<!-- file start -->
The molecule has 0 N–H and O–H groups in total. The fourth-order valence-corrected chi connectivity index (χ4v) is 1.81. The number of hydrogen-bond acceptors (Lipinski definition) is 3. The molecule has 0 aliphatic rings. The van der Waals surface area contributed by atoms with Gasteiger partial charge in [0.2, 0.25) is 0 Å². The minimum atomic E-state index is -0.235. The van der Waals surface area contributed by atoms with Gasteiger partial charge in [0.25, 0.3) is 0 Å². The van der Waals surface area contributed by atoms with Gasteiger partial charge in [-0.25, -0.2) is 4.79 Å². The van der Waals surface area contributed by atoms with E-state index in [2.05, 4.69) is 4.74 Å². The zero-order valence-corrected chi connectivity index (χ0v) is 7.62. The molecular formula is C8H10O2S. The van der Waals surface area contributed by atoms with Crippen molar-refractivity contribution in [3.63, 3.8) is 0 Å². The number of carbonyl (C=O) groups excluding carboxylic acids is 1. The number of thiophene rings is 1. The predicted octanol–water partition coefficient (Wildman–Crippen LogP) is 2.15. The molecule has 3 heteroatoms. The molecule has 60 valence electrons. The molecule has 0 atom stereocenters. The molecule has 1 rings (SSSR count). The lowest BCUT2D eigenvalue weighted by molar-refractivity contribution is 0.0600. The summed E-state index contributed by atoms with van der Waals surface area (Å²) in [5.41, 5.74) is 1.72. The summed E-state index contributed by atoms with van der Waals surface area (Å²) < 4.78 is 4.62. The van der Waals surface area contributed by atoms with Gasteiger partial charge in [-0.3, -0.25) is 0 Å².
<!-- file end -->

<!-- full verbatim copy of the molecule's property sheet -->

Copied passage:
The molecule has 0 N–H and O–H groups in total. The fourth-order valence-corrected chi connectivity index (χ4v) is 1.81. The number of hydrogen-bond acceptors (Lipinski definition) is 3. The molecule has 0 aliphatic rings. The van der Waals surface area contributed by atoms with Gasteiger partial charge in [0.2, 0.25) is 0 Å². The minimum atomic E-state index is -0.235. The van der Waals surface area contributed by atoms with Gasteiger partial charge in [0.25, 0.3) is 0 Å². The van der Waals surface area contributed by atoms with Gasteiger partial charge in [-0.25, -0.2) is 4.79 Å². The van der Waals surface area contributed by atoms with E-state index in [2.05, 4.69) is 4.74 Å². The zero-order valence-corrected chi connectivity index (χ0v) is 7.62. The molecular formula is C8H10O2S. The van der Waals surface area contributed by atoms with Crippen molar-refractivity contribution in [3.63, 3.8) is 0 Å². The number of carbonyl (C=O) groups excluding carboxylic acids is 1. The number of thiophene rings is 1. The predicted octanol–water partition coefficient (Wildman–Crippen LogP) is 2.15. The molecule has 3 heteroatoms. The molecule has 60 valence electrons. The molecule has 0 atom stereocenters. The molecule has 1 rings (SSSR count). The lowest BCUT2D eigenvalue weighted by molar-refractivity contribution is 0.0600. The summed E-state index contributed by atoms with van der Waals surface area (Å²) in [5.41, 5.74) is 1.72. The summed E-state index contributed by atoms with van der Waals surface area (Å²) < 4.78 is 4.62. The van der Waals surface area contributed by atoms with Gasteiger partial charge in [-0.3, -0.25) is 0 Å².